Considering its 47 million-strong population, Colombia has huge potential to gain traction in bilingualism, but a lack of grassroots English language adoption is holding it back.
Colombia is the ninth best country for English language speakers in Latin America – tenth if you count Dominican Republic. It sits in the bottom half of the rankings in the current EF English Proficiency Index at 49th, which is the second lowest rank it’s had since 2011, despite jumping eight spots in one year.
City-wise, Bogotá, Bucaramanga, and Barranquilla have the three best rankings in the country, while Cali, Medellin, and Cartagena follow behind.
The biggest challenge lies with the country’s English teachers, many of whom can write in English, but are under-developed on the speaking side. These teachers also face a lack of resources, motivation, access, time, language skills and contextual training, all of which are barriers to the evolution of English in formal education.
Insufficient Progress with Education Programs
“Honestly, the bilingual labor pool is still lacking in Colombia,” said Ricardo Duran, General Manager at Outsourcing S.A. “This has been the same for the last ten years or so. The reason is that the government’s efforts to increase the size of the bilingual labor pool are not yet effective. It is a long process.”
The National Bilingual Program (PNB), now the Foreign Languages Competencies Development Program (PFDCLE), instigated by the Colombian Ministry of Education (MEN) in 2004 has seen some slight progress at a school level, but its goal of developing an English-speaking population by 2019 was overly ambitious.
Colombia has a number of private English training companies, but they are not cheap. Students who attend courses with these providers generally have the educational and financial means to work in more high-skill, high-value added roles.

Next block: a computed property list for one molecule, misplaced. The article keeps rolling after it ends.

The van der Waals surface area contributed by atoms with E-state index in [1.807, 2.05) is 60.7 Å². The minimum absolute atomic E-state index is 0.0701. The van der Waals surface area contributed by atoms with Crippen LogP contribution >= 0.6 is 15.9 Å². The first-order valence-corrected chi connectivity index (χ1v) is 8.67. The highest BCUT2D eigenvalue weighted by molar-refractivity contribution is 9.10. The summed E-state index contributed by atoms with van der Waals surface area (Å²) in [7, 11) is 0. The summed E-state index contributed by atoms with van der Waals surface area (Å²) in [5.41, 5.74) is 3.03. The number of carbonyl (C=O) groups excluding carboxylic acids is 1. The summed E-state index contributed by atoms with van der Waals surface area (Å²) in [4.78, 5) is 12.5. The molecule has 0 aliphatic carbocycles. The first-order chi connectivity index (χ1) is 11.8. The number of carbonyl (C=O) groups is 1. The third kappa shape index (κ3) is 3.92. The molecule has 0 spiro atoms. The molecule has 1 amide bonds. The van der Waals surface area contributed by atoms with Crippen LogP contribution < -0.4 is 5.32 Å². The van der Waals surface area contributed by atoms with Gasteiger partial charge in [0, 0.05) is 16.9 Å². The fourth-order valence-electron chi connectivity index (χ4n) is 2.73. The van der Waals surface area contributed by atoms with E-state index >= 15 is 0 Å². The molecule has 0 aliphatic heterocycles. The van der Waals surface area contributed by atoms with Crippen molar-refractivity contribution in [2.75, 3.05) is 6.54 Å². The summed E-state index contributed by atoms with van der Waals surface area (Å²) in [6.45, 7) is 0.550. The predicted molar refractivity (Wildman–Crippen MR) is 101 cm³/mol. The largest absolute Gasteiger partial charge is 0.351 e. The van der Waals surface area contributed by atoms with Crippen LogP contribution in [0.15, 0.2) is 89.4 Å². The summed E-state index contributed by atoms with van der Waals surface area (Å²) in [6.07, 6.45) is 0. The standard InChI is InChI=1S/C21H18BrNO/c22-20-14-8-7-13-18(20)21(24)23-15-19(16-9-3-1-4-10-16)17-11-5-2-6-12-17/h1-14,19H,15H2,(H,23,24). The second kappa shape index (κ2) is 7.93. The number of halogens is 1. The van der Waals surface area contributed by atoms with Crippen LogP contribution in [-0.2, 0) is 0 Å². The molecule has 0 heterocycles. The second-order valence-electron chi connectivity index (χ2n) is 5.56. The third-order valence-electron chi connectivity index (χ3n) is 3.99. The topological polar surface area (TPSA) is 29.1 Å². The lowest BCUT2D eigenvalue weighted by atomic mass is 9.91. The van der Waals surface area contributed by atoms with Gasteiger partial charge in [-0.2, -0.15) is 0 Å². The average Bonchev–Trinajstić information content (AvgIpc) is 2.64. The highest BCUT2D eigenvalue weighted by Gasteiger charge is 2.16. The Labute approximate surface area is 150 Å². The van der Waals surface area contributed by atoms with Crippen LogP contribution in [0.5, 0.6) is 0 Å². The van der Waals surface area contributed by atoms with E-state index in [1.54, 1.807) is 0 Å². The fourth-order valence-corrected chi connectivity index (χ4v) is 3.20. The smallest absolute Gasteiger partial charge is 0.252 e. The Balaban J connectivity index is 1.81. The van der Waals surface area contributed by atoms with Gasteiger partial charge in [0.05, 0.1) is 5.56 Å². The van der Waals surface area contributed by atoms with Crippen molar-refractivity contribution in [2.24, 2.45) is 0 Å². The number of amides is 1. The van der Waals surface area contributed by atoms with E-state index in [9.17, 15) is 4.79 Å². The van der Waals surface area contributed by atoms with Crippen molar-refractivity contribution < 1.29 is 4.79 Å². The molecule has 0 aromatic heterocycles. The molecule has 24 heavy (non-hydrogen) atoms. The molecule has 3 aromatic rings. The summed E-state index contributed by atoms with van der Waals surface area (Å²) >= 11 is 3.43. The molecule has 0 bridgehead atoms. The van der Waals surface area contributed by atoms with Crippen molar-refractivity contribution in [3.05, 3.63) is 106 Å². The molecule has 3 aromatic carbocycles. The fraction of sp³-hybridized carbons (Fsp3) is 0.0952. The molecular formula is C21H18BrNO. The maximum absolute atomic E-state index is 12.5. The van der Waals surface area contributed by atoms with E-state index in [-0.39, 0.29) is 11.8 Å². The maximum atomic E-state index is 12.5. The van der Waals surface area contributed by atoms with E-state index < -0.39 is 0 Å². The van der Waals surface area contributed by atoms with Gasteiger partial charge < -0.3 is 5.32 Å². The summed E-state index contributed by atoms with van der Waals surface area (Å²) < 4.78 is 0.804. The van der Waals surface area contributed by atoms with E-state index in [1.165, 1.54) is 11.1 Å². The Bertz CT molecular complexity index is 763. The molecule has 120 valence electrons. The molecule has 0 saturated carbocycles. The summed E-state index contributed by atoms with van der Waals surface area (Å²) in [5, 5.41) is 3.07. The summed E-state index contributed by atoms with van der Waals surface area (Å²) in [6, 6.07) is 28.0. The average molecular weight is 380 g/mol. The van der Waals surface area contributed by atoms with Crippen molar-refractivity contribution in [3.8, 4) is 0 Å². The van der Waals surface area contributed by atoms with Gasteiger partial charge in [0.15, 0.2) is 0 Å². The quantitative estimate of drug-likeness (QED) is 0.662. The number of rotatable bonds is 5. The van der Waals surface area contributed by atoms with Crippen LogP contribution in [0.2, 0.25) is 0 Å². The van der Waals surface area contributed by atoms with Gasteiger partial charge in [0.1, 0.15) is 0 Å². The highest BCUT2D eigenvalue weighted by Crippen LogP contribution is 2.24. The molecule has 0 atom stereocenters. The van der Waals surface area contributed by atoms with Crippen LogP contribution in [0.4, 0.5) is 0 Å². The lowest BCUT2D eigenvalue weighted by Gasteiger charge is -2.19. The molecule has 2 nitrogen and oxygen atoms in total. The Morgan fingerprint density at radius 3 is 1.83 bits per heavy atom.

Only 4% of Colombia’s contact center labor pool is bilingual, according to Duran. That 4% have a high attrition rate, because the few outsourcing providers that are present in Colombia struggle to retain them. Bilingual talent is expensive to hire and they prefer to go to other industries that are better paid, such as hotels, high-end restaurants, or IT services companies.
Text-based BPO Focus
While Outsourcing S.A. is a 3,000-strong company, most of its focus is on Spanish-language clients, but it has a small English voice campaign with around 10 people. “We’re looking for businesses that are demanding bilinguals in chat, email, back-office, and written support,” said Duran.
For non-voice tasks in BPO, such as chat or email, Duran believes that the talent supply is better, because nowadays they can use tools such as Google Translate to respond more quickly. This shows potential to fulfill a niche when combined with the skills that Colombia’s bilinguals have for reading and writing.
“There is room for non-voice BPOs and we wouldn’t have a problem scaling up a campaign for that, but we are not in the best position for voice,” said Duran.
Culturally speaking, English is not a well-established part of family or business life, so the long-term success of government policies depend on the top-down economic and political factors that are shaping the country.
For now, Colombia needs to develop a stronger marketing strategy in order to gain a reputation in the US for its text-based customer service capabilities, which will generate a niche for itself in BPO. In the meantime, as we potentially begin to see results from government-led programs in the next few years, the industry should be preparing to scoop up that talent before it flees to other industries.
Read about other countries in this series by clicking on the links below: